Northern New England birders starved for the sight of colorful waterfowl in their binoculars and scopes are celebrating the timely arrival of waterfowl in open bodies of water. Both ducks that will remain and breed here, such as Wood Ducks, as well as those that are just stopping to refuel on the way to their more northern breeding grounds, such as Green-winged Teal, have made their appearance in recent days, and many more will follow in the coming weeks.
Wood Ducks can be found year-round as far north as southern Vermont and New Hampshire, but further north we lose them to the south in the winter. Like most ducks, migrant Wood Ducks depart shortly around sunset or shortly thereafter, and are thought to fly most of the night at speeds of 37 miles per hour or more. As the sun rises, they descend to rest and refuel. Look for them in rivers, swamps, marshes and ponds, where they refuel during the day.
Green-winged Teal typically migrate in large bunched flocks of up to a few hundred individuals, mostly at night. They tend to spend days during their migration in shallow inland wetlands and coastal marshes, typically with heavy vegetation and muddy bottoms. (Photo: Wood Ducks)
(Please excuse absence of Naturally Curious posts this week due to illness and lack of internet access.)
Naturally Curious is supported by donations. If you choose to contribute, you may go to http://www.naturallycuriouswithmaryholland.wordpress.com and click on the yellow “donate” button.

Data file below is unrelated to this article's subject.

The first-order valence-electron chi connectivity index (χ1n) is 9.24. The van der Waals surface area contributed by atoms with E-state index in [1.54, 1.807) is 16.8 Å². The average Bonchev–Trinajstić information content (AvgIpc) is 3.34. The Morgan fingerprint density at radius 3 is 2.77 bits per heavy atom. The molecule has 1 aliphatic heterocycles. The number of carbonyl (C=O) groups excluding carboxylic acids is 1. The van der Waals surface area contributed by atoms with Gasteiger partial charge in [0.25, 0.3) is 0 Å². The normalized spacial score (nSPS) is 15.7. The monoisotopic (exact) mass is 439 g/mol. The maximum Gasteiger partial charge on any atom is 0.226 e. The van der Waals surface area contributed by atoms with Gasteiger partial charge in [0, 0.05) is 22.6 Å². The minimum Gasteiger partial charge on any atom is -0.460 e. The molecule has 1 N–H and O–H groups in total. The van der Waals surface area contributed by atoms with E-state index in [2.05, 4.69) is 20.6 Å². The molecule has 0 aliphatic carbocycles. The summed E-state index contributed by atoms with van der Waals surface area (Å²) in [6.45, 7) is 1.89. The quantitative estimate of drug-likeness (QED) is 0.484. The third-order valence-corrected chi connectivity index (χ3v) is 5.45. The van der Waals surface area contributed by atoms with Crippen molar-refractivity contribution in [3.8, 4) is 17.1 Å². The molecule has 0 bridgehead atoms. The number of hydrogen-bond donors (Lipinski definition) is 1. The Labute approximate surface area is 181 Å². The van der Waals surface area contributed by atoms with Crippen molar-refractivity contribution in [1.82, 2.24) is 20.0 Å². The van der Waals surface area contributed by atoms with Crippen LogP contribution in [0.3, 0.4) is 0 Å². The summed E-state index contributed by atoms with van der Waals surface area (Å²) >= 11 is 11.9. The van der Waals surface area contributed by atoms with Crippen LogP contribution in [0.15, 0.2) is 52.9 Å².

In much of New England Green-winged Teals, our smallest dabbling (feed mainly on the surface rather than diving) ducks, are present either during the breeding season, or over the winter, but most of Vermont and New Hampshire have to settle for glimpses during spring and fall migration. Often these ducks stop to rest and refuel on shallow ponds, marshes and flooded fields. While occasionally one or two are spotted amongst a group of mallards, typically they are found in small groups that often congregate in large flocks.
The pictured male is soon to complete its fall “prealternate molt,” in which all body feathers except the innermost feathers of wing are replaced. When finished, he will sport brilliant cinnamon and green head feathers as part of his alternate, or breeding, plumage. Next July he will molt these feathers and acquire a duller basic, or non-breeding, plumage. (Photo by Jeannie Killam)